Former Falcon to join All-America Hall of Fame
Lance Pilch rounds the bases during a U.S. Air Force Academy baseball game in the early '90s. Now a major, he has been selected for induction in the College Sports Information Directors of America Academic All-America Hall of Fame. (U.S. Air Force photo)
6/27/2007 - U.S. AIR FORCE ACADEMY, Colo. (AFPN) -- A 1993 graduate of the U.S. Air Force Academy will be inducted into the College Sports Information Directors of America Academic All-America Hall of Fame at the 20th annual induction banquet July 1 in San Diego.
Maj. Lance Pilch is the sixth academy graduate to be inducted into the Hall of Fame, joining Brock Strom, Rich Mayo, Chad Hennings, Michelle Johnson and Chris Howard.
The academy has more inductees into the Academic Hall of Fame than any other school.
A two-time Academic All-American (1992 and 1993), Major Pilch earned his bachelor's degree in electrical engineering. He later earned a master's from the University of Michigan Ross School of Business in 2006 with high academic distinction.
A co-captain of the 1993 Falcon baseball team, he was a three-year letter winner and two-year starter in the outfield. His 11 career triples are seventh in Air Force history.
In 1992, he spent the majority of the season with a batting average over .400 and finished with a .361 average and a team-high 12 stolen bases. As a senior, he hit .315 and tied a then-school record with eight triples. That season, he also helped guide the team to a 28-22 record, the team's first winning season in nine years and a school record 21 home wins.
After graduating from the academy, he completed pilot training and began flying the F-16 Fighting Falcon. He built an F-16 squadron from the ground up at Cannon Air Force Base, N.M. In 1996 and 1997, he was named the best wingman and, in 1998, the best flight lead.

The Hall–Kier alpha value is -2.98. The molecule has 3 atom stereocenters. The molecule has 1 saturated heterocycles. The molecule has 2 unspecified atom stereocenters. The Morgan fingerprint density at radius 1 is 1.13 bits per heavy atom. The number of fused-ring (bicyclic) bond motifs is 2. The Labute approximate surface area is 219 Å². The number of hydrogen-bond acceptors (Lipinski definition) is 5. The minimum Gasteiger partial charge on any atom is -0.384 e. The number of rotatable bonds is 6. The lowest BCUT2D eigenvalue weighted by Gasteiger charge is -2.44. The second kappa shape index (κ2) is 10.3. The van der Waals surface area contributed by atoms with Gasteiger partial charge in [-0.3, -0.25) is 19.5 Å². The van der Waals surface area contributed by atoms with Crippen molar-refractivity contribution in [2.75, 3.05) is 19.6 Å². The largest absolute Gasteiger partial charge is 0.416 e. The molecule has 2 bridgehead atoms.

He was the No. 1 graduate out of the Air Force Weapons School in 2001 and was the worldwide No. 1 F-16 pilot in 2002. Major Pilch was one of only seven pilots in the world who was hand-selected to fly and teach in the Air Force's newest plane, the F-22 Raptor. He was one of only three pilots in the world qualified to fly the F-16, F-15 Eagle and the F-22 and was chosen to brief the Air Force chief of staff on the $43 billion F-22 program in October 2003.
Major Pilch has been selected for lieutenant colonel two years early. He has flown in combat in Iraq and has more than 2,000 total flying hours. In 2005 he led the Super Bowl fly-by, the first ever joint fly-by between the F-22 and Navy aircraft. He has also been selected for several flyovers, including the 2007 Daytona 500. He is currently an F-22 pilot at Tyndall AFB, Fla., and supervises 170 military, contractors and civilians and more than $30 million in assets.
Originally from Stockton, N.J., Major Pilch has been active in the community, speaking at numerous elementary and high schools about being an officer and pilot in the Air Force and the importance of education. He has also volunteered with Habitat for Humanity and with FOCUS HOPE, delivering food to needy families in inner-city Detroit.
"I am honored to represent the U.S. Air Force Academy and the United States Air Force in the Academic All-America Hall of Fame," Major Pilch said.
"When you are part of a great team, individual awards take care of themselves. I was fortunate to be on the USAFA baseball team from 1991 to 1993, and it was a tremendous experience," he said. "I have seen similar teamwork throughout my career in the Air Force, epitomized by Airmen willing to die for their country. Being inducted into the Hall of Fame is a direct result of my teammates on the Air Force baseball team and my fellow Airmen today."
Major Pilch is joined in the Class of 2007 by Julie Foudy (Stanford University, class of 1993), Joe Girardi (Northwestern University, class of 1986), Dr. Amy (Sullivan) Nordmann (Washington University in St. Louis, class of 1994) and Steve Smith (Stanford University, class of 1980).
The inductees will join 93 previous inductees since the CoSIDA Academic All-American Hall of Fame held its first induction in 1988. CoSIDA established the Hall of Fame to honor former college student-athletes who have excelled in their professions and made substantial contributions to their communities. To be eligible for the Hall of Fame, a candidate either had to be an Academic All-American team member who graduate at least 10 years ago, or fall into the honorary category, as was the case with Smith, a former All-America water polo player at Stanford.
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